National Ice Cream for Breakfast Day is the first Saturday in February each year. Holidays like that are important. We as a culture start ignoring such major national festivals as that, and next thing you know, we’re wearing hair shirts and eating kale.

The Super Bowl has become a big deal on Matinicus in recent years even though to calculate the number of actual football fans out here would require use of decimals, long division, and a slide rule. Super Bowl Sunday on Matinicus is a feast day, never mind the game. We feasted.

I make light of it all, never having been to an NFL game, but I’d like to save up (for a couple years) and someday go see (more importantly, hear) my Seattle Seahawks play in their home stadium, with that city hung as usual with “12” banners, meaning “the Twelfth Man,” because the pre-COVID Seattle audience was reputed to be the loudest in the country and generally considered an active member of the team. When the Patriots fan base was also decked out in “12” regalia on account of our boy Tom, there appeared to me some question as to who was rooting for whom.

Should I ever make that trip I’d prefer a hotel on the Bremerton side so I’d have to take the ferry to the game. I have been on the Bremerton-to-Seattle ferry when it happened to be game day, and the experience is hilarious. I recall a large boatload of heavily decorated Seahawks fans — and on that ferry, there is draft beer for sale at the snack bar. Seattle was hosting Green Bay the time I happened to be aboard, and the few Cheeseheads (yes, they were absolutely wearing their foam-rubber cheeses on their heads) seemed welcomed well enough by the Seahawks fans. Beer on ferries is an idea whose time may have come.

I genuinely enjoy Chinese (aka Lunar) New Year. It falls at a time of year when we need such things. I can manage a halfway decent potsticker and sometimes it is therapeutic to touch off a few firecrackers when it is February in Maine. The Year of the Rat has just ended, thankfully. It’s been a heck of a year for rats. Paul has blasted a few with the .410, while muttering about “beady-eyed little bast**ds,” but they still eat more than their share of the birdseed.

On Fat Tuesday, Mardi Gras, I geared up and made a lot of King Cake and took pieces to a few friends. This is not really a cake — it’s more like a big cinnamon roll, a spiced yeast dough with orange and lemon peel, rolled up in a ring with a mess of ridiculous colored sugar on top for New Orleans’ sake. My version has a cream cheese filling like you’d find in a cheese Danish. That stuff will admit a multitude of sins.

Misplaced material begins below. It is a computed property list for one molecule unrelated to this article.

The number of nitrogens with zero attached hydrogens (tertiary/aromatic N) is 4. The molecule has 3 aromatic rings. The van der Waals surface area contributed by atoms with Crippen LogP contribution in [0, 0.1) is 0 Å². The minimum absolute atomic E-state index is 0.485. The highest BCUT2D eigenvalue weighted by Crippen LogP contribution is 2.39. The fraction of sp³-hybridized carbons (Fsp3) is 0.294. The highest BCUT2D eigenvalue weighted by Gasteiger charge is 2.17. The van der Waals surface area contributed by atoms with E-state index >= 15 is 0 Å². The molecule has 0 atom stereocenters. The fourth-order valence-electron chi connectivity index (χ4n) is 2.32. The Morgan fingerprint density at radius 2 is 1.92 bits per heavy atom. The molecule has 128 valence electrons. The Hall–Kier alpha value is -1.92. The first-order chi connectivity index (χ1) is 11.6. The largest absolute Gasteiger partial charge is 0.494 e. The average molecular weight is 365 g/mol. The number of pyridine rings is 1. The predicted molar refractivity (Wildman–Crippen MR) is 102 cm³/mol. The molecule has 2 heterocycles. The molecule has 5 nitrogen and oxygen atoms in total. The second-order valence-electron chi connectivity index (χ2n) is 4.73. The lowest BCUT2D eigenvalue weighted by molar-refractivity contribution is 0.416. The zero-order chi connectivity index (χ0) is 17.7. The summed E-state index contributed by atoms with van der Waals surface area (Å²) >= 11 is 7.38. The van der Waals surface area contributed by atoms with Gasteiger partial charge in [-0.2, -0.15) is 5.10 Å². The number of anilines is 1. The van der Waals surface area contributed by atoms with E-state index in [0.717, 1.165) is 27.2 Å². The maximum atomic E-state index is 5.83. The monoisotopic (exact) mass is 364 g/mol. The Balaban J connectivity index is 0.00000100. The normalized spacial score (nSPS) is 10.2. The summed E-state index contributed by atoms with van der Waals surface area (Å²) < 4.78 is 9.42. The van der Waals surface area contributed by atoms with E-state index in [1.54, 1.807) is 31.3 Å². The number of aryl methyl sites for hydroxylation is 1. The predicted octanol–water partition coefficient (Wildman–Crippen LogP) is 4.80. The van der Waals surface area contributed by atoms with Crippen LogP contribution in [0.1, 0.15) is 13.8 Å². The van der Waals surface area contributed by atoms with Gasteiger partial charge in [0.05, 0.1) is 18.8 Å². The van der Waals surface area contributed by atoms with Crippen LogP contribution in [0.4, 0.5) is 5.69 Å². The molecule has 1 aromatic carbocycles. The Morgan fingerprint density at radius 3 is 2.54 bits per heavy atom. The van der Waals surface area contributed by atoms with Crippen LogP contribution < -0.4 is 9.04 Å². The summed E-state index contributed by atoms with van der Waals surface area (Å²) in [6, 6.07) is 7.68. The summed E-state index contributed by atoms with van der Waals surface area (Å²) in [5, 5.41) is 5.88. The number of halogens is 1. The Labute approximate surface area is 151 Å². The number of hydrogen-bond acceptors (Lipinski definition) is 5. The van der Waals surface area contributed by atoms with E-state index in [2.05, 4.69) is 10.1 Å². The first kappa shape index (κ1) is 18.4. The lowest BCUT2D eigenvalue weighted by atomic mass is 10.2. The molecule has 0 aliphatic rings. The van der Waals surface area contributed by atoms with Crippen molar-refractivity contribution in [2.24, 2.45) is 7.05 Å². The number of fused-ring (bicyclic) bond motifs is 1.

My own birthday is this week, and as has become boilerplate tradition, my husband will bake me an applesauce cake. He is well known as a chocolate lover and everybody thinks he ought to bake me a chocolate cake, but the thing is, we have chocolate cake a lot. Given an inch of spare time and the slightest incentive — maybe Beethoven’s birthday, or John Philip Sousa’s, or National Acetylene Day — he’ll throw together a from-scratch chocolate cake. This will not be a decorated cake, but that kind best served warm and eaten barehanded, right out of the square pan, or for breakfast the next day, or snuck against one’s own better judgment in bite-sized pieces all evening until there is little left for breakfast the next day. I share a birthday with George Harrison, as it happens, and my brother shared a birthday with Ringo Starr.

Purim comes toward the end of the month. I have never made hamantaschen before — the triangular, filled cookies customary for that holiday —but this could be the year. A cousin posted a recipe, which I gratefully printed out, but then she strongly recommended the prune version based on some childhood memory. Mine will have some alternative filling; I cannot muster much excitement about prune cookies. Besides, I have no prunes, and being on Matinicus, we cannot just go to the prune store. As island cooks often do when short an ingredient, I could certainly call around to the neighbors, and they wouldn’t mind me asking, but should I circulate the word that I am looking for prunes I can guarantee that I would end up with all sorts of Pepto-Bismol and Milk of Magnesia and no prunes.

At least the Year of the Rat is finally over, and it is now the Year of the Ox. I assume we are unlikely to have many so oxen running around in the ceiling.